What is the Surinder Singh Route?
Before Brexit, free movement rights across the EU meant that British citizens were able to live and work in the EU without restrictions. For those who had families living in the EU relocating back to the UK was not an issue. However, free movement officially ended on the 31st December 2020, which means that returning to the UK with EU family members has become more complex.
The Surinder Singh route forms part of the EU Settlement Scheme, this is an immigration scheme intended to protect the rights of EU and EEA citizens who were living in the UK prior to the end of free movement. The Surinder Singh route is a UK immigration route for those who have lived outside the UK in an EEA member state with a British citizen.
Whilst the EU settlement scheme is mainly targeted towards EU citizens who were living in the UK before free movement rights ended, the Surinder Singh Route means that the EU settlement scheme can also be used by the family members of a qualifying British citizen who were living in the EU before Brexit. The Surinder Singh route allows the spouses and dependents of a British citizen who was living in the EU before the end of free movement to apply for leave to remain in the UK.
The Surinder Singh case
The Surinder Singh was established by a case at the Court of Justice of the European Union (CJEU). Surinder Singh was an Indian citizen who had been living with his British wife in Germany, under UK immigration law he was granted leave to remain in the UK and was able to relocate with his wife.
However, when they divorced attempts were made by the UK government to remove Mr Singh from the country on the basis that he no longer had leave to remain, he then challenged this decision at the Court of Justice of the European Union (CJEU).
The European court decided that Mr Singh has a right to live in the UK because his wife had exercised her own right to freedom of movement when working in Germany. The Court ruled that an EU citizen who exercises their treaty rights by going to work in another Member State has the right to return with their non-EEA spouse, children and other dependants, regardless of their nationality.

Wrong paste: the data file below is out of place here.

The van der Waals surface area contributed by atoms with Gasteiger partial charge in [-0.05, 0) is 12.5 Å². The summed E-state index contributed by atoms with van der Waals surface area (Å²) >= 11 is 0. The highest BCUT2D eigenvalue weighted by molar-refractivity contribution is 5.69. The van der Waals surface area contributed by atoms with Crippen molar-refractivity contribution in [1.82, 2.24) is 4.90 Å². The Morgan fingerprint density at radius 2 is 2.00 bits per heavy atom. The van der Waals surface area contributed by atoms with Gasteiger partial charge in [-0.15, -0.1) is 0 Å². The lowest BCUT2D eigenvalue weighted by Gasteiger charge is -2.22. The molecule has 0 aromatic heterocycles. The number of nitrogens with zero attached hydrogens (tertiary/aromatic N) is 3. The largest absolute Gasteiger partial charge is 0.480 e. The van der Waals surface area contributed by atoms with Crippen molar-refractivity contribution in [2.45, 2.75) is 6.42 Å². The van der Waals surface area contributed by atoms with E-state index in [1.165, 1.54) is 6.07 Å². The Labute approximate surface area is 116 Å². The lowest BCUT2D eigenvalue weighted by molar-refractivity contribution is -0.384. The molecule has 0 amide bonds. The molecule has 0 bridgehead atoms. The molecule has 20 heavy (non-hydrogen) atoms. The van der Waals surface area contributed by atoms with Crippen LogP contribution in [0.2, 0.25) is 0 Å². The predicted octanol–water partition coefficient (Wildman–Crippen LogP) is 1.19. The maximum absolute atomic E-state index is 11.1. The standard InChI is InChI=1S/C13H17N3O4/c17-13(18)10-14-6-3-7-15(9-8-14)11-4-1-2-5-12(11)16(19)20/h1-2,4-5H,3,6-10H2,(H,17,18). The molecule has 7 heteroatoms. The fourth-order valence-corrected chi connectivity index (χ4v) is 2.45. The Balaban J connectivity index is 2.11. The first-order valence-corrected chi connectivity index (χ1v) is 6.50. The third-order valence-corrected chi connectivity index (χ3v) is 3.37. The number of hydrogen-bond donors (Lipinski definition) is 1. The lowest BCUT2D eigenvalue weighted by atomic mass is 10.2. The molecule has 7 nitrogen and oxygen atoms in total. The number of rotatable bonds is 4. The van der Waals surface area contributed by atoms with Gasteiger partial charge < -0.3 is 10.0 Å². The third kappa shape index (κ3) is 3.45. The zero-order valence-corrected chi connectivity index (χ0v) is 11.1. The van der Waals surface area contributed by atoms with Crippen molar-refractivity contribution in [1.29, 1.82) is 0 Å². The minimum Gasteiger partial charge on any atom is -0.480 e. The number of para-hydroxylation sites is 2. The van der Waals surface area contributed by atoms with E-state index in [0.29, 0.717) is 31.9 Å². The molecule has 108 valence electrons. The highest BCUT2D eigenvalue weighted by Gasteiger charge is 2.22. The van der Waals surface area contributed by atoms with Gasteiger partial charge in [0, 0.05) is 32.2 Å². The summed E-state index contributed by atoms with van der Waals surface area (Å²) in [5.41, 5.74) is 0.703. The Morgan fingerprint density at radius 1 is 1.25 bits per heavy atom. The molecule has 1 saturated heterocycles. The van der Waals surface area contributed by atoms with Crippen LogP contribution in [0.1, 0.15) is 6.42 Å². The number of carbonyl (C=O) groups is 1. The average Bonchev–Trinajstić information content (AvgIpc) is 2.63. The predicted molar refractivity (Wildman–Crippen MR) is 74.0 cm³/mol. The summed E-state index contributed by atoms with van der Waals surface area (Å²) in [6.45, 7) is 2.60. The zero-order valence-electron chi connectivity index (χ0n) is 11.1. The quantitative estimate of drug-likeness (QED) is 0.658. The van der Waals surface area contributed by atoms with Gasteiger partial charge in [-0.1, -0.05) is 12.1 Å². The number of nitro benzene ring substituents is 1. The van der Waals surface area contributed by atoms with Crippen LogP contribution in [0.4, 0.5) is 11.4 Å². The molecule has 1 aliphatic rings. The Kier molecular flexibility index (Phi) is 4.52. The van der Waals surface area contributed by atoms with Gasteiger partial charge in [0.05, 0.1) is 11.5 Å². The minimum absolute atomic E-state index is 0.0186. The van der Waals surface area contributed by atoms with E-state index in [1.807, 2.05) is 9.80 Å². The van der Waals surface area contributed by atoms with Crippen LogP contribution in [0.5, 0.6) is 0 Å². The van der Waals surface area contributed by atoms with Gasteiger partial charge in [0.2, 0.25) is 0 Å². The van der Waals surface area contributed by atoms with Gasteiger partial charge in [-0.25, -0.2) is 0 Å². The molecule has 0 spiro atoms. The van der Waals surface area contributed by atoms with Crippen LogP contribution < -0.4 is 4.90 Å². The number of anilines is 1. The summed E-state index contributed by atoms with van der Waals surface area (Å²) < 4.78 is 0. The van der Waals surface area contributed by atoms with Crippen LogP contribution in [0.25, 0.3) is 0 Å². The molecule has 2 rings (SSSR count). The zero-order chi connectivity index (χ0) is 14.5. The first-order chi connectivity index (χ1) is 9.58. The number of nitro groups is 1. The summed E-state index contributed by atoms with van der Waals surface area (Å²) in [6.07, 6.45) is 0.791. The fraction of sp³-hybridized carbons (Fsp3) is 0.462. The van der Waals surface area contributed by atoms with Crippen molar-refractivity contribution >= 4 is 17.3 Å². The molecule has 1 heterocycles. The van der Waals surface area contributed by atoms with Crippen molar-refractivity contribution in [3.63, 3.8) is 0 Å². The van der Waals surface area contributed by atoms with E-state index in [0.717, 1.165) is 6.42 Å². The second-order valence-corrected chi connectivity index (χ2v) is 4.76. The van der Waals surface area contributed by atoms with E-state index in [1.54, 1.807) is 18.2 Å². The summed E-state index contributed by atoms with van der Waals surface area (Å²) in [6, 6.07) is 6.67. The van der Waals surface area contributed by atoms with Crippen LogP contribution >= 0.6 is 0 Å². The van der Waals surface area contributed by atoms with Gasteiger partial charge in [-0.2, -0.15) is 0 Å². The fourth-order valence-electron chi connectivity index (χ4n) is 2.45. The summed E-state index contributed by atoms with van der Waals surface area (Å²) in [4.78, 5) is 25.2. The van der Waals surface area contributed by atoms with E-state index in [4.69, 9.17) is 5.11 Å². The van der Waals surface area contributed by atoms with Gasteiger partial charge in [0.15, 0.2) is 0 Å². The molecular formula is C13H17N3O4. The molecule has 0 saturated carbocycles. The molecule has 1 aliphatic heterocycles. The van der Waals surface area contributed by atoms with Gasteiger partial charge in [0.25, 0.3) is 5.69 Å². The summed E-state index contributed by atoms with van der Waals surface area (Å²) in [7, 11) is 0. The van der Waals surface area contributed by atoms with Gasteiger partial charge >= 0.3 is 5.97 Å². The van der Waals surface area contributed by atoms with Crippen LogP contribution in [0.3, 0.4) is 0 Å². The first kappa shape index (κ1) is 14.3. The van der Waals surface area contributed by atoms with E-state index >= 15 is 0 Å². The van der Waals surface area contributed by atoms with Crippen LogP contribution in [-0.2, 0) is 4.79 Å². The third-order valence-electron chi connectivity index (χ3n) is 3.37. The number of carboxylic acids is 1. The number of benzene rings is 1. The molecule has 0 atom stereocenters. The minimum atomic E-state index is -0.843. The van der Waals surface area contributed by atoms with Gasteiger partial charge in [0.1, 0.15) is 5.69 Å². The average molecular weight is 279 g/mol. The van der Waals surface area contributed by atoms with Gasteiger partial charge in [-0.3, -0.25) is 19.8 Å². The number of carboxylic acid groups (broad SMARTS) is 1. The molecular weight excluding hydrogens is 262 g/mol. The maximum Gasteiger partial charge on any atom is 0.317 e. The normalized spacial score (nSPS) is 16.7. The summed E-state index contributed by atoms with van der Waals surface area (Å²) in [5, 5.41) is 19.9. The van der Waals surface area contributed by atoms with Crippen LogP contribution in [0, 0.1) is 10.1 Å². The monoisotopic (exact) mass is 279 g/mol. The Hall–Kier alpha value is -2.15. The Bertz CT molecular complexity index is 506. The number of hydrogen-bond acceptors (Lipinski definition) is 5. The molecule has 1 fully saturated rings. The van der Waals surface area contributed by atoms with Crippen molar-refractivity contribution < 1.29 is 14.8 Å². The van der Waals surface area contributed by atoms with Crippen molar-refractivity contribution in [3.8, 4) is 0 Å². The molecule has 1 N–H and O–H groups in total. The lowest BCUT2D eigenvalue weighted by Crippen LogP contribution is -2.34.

Who is eligible for the Surinder Singh route?
To use the Surinder Singh Visa route you must be the family member of a qualifying British citizen. Family members eligible for this route include a spouse, parent, grandparent or child of a British citizen. You will need to provide proof of this family relationship when applying.
To be classed as a qualifying British citizen the British person must have been “exercising treaty rights” as a worker, self-employed person, self-sufficient person or student in an EEA country before returning to the UK.
The family member applying for UK residency under the Surinder Singh route must have lived with the qualifying British citizen whilst they were in an EEA country, you will need to demonstrate genuine residence in the UK, this means that the residence cannot have been an attempt to circumvent the UK immigration rules. The family relationship must also have existed during the residence in the EEA country and you will need to demonstrate that family life was created or strengthened during your joint residence with your British citizen family member.
How to apply for the Surinder Singh route?
To apply for this route both the applicant and British citizen must be returning to the UK before 2300 GMT on 29 March 2022.
To apply for entry under the Surinder Singh route you will need to apply for the EU Settlement Scheme Family Permit. You must apply online at the gov.uk website for the permit and you will need to be outside the UK at the time of your application.
As part of your application, you will need to prove your identity by submitting either a valid passport or a valid national identity card, if you’re from the EU, Switzerland, Norway, Iceland or Liechtenstein.
As well as this you and your British family member will need to provide evidence that you lived together in an EU member state, Switzerland, Norway, Iceland or Liechtenstein before 31st December 2020. You will need to submit documents that show that you lived together in that country, your addresses, the time spent living at each address and any proof of renting or buying a home.